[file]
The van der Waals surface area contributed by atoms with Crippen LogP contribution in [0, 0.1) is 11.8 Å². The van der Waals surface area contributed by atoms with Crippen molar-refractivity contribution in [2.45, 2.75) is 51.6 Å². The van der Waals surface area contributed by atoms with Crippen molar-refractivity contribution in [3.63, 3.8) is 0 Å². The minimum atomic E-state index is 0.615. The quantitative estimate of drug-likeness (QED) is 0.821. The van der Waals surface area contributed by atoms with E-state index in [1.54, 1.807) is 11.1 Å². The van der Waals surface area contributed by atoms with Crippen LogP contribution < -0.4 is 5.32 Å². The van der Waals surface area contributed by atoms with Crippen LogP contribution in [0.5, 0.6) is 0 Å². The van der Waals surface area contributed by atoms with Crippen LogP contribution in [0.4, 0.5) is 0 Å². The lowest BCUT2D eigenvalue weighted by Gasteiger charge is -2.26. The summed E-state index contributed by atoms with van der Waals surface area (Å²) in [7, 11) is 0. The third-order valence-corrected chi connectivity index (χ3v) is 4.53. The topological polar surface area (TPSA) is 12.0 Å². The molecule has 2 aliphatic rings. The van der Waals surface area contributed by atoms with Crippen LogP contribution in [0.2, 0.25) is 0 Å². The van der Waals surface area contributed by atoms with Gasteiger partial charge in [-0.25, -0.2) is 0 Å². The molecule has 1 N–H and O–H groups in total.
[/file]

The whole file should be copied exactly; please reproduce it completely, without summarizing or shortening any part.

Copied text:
The van der Waals surface area contributed by atoms with Crippen LogP contribution in [0, 0.1) is 11.8 Å². The van der Waals surface area contributed by atoms with Crippen molar-refractivity contribution in [2.45, 2.75) is 51.6 Å². The van der Waals surface area contributed by atoms with Crippen molar-refractivity contribution in [3.63, 3.8) is 0 Å². The minimum atomic E-state index is 0.615. The quantitative estimate of drug-likeness (QED) is 0.821. The van der Waals surface area contributed by atoms with E-state index in [1.54, 1.807) is 11.1 Å². The van der Waals surface area contributed by atoms with Crippen LogP contribution < -0.4 is 5.32 Å². The van der Waals surface area contributed by atoms with Crippen LogP contribution in [0.5, 0.6) is 0 Å². The van der Waals surface area contributed by atoms with Crippen LogP contribution in [0.4, 0.5) is 0 Å². The lowest BCUT2D eigenvalue weighted by Gasteiger charge is -2.26. The summed E-state index contributed by atoms with van der Waals surface area (Å²) in [7, 11) is 0. The third-order valence-corrected chi connectivity index (χ3v) is 4.53. The topological polar surface area (TPSA) is 12.0 Å². The molecule has 2 aliphatic rings. The van der Waals surface area contributed by atoms with Crippen LogP contribution in [0.2, 0.25) is 0 Å². The van der Waals surface area contributed by atoms with Gasteiger partial charge in [-0.25, -0.2) is 0 Å². The molecule has 1 N–H and O–H groups in total.